From August 8–12, the Liederhalle Culture and Congress Center in the picturesque German city of Stuttgart was the scene of the 31st German Open Championship (GOC). With over 5,000 competitors from 57 countries, including a glittering line-up of defending champions, it’s the biggest dance competition in Europe. They included amateurs and professionals, juniors and seniors, and wheelchair competitors, doing everything from Boogie-Woogie to Ballroom and Latin to Showdance.
Swarovski has been sprinkling crystal magic over the world of dance for well over a century—ballet and ballroom, opera and musicals, as well as dance sport—and has sponsored the competition for three years now. “Crystal and dance make for a beautiful symbiotic partnership,” says Tord Nordheider, Executive Vice President Swarovski Professional, “made possible by our longstanding collaborations with top dance sport designers and brands.”
Costumes are crucial to competition for their ability to accentuate movement under spotlights. To this end, Swarovski crystals are strategically hand-placed on outfits in such as way that they throw off myriad shards of light as they track movement across the stage. “It’s all about performing in a situation where the attention of thousands of people is focused on maybe just one individual,” says Peter Dobner, Director of Chrisanne Clover. “Crystals have the ability to reach even the people sitting in the last row, creating a special connection with them.”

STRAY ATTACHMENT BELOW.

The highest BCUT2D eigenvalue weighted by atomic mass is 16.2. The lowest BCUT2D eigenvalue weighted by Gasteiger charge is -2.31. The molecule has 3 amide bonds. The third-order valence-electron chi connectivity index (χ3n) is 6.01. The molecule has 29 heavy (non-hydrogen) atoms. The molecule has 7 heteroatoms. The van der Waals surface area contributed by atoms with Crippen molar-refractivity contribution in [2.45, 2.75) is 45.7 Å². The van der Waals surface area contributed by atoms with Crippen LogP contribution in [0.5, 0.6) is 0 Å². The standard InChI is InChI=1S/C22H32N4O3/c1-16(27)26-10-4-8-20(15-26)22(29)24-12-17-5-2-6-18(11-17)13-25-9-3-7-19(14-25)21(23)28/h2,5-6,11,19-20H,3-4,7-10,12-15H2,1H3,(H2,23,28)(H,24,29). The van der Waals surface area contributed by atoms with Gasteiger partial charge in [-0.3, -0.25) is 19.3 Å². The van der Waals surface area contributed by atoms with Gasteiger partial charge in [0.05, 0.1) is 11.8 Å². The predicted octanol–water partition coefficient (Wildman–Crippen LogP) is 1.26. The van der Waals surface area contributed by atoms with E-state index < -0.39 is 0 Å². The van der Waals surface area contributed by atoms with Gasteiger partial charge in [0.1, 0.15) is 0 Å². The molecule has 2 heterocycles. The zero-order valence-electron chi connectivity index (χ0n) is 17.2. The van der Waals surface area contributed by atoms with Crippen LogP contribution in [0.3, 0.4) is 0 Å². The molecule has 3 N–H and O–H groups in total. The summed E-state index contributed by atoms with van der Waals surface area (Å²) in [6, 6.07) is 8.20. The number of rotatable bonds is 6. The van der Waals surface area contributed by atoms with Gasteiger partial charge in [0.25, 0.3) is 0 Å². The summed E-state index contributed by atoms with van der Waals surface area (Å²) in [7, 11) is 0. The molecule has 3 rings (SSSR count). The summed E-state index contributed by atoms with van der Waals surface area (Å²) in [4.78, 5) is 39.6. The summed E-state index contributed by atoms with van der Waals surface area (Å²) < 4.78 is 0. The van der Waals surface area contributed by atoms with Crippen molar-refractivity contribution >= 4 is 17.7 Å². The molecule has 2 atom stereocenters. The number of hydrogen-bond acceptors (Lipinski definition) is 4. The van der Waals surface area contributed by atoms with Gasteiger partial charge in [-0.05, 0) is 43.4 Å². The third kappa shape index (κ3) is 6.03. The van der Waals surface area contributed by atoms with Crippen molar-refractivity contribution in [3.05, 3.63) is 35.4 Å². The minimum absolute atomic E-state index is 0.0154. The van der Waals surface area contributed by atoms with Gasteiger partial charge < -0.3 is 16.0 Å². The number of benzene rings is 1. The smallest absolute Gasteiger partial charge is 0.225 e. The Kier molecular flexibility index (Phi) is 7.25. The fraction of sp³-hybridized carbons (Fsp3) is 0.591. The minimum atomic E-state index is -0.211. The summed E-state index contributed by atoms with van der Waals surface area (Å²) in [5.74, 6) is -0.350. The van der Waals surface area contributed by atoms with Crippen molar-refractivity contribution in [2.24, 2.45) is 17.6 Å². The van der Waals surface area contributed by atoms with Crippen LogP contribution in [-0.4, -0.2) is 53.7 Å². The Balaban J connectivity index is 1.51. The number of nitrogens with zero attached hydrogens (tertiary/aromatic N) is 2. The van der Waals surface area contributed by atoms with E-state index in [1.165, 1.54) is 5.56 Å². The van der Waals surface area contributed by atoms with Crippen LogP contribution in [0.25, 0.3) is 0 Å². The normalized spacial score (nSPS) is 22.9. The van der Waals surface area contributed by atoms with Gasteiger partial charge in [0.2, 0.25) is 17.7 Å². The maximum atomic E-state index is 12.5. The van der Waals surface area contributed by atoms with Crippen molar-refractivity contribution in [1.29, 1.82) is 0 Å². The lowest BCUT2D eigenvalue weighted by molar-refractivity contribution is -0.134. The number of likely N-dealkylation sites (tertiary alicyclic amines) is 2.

It’s a view echoed by Katia Convents, well-known dance costume designer who uses Swarovski crystals for their ability to create atmosphere. And as for the performers themselves, it is no different: world-champion dance duo Austrian Kathrin Menzinger and Ukrainian-born Vadim Garbuzov cannot imagine dance sport without Swarovski crystals: “A dance competition or a dance outfit without sparkle is unimaginable—crystals enhance everything we do.”
At GOC 2017, Swarovski displayed its distinctive creative capabilities with a mesmerizing display stand at the venue, showcasing spectacular costumes from three designers intricately embellished with crystal artistry. In addition to the crystal maison’s contribution to dance outfits, the trophies it provided, which were awarded to the Grand Slam winners were, to quote organizer Harry Körner “not just trophies, but something truly fabulous. That’s the power of crystal—it sparkles just like dance sport, Swarovski, and the GOC.”